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The Arthurdale Community SchoolEducation and Reform in Depression Era Appalachia$
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Sam F. Jr. Stack

Print publication date: 2016

Print ISBN-13: 9780813166889

Published to Kentucky Scholarship Online: September 2016

DOI: 10.5810/kentucky/9780813166889.001.0001

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Elsie Ripley Clapp and the Community School

Elsie Ripley Clapp and the Community School

Chapter:
(p.43) 3 Elsie Ripley Clapp and the Community School
Source:
The Arthurdale Community School
Author(s):

Sam F. Stack

Publisher:
University Press of Kentucky
DOI:10.5810/kentucky/9780813166889.003.0004

Elsie Ripley Clapp was selected as the principal and director of community affairs for the Arthurdale project and its school. This chapter explores the background and intellectual development guiding her leadership goals and philosophy at Arthurdale. Clapp held a master’s degree in philosophy from Columbia University and had served as an assistant to the American philosopher John Dewey. She accepted Dewey’s pragmatism and philosophy of education and was considered one of the few experts in rural education in progressive education circles, although even her experience was limited. Her first experience in rural work was at the Ballard Memorial School near Louisville, Kentucky; she served there from 1929 to1934. Clapp was familiar with social welfare work and accepted the concept that the school could restore the loss of community clearly attributed, by federal planners and reformers, to the experience in the coal camps. Clapp’s understanding of progressive education and her philosophy of the community school are addressed as well as her attempt to apply Dewey’s philosophy of education in the new homestead community. She would be assisted by well-known educators such as Lucy Sprague Mitchell of Bank Street College, New York, who served on the National Advisory Committee for Arthurdale along with Dewey and others.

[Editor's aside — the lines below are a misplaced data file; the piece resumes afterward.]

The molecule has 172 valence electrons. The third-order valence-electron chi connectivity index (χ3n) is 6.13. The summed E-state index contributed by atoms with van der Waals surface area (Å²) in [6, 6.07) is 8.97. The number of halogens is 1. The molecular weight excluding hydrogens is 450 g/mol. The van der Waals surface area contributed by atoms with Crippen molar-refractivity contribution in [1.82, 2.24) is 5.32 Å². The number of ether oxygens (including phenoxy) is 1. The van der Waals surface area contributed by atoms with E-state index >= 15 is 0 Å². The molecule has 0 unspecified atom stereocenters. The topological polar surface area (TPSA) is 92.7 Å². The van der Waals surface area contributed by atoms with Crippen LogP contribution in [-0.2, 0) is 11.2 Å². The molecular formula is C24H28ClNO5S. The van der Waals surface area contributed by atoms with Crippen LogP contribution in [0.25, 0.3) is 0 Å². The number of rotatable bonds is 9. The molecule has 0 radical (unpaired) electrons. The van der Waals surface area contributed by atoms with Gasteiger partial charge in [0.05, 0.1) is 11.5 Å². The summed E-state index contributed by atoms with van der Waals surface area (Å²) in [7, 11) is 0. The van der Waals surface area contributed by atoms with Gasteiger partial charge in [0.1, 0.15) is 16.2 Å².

Keywords:   Elsie Clapp, Ballard Memorial School, Teachers College, Experience, Loss of community, Lucy Sprague Mitchell, Subsistence farming

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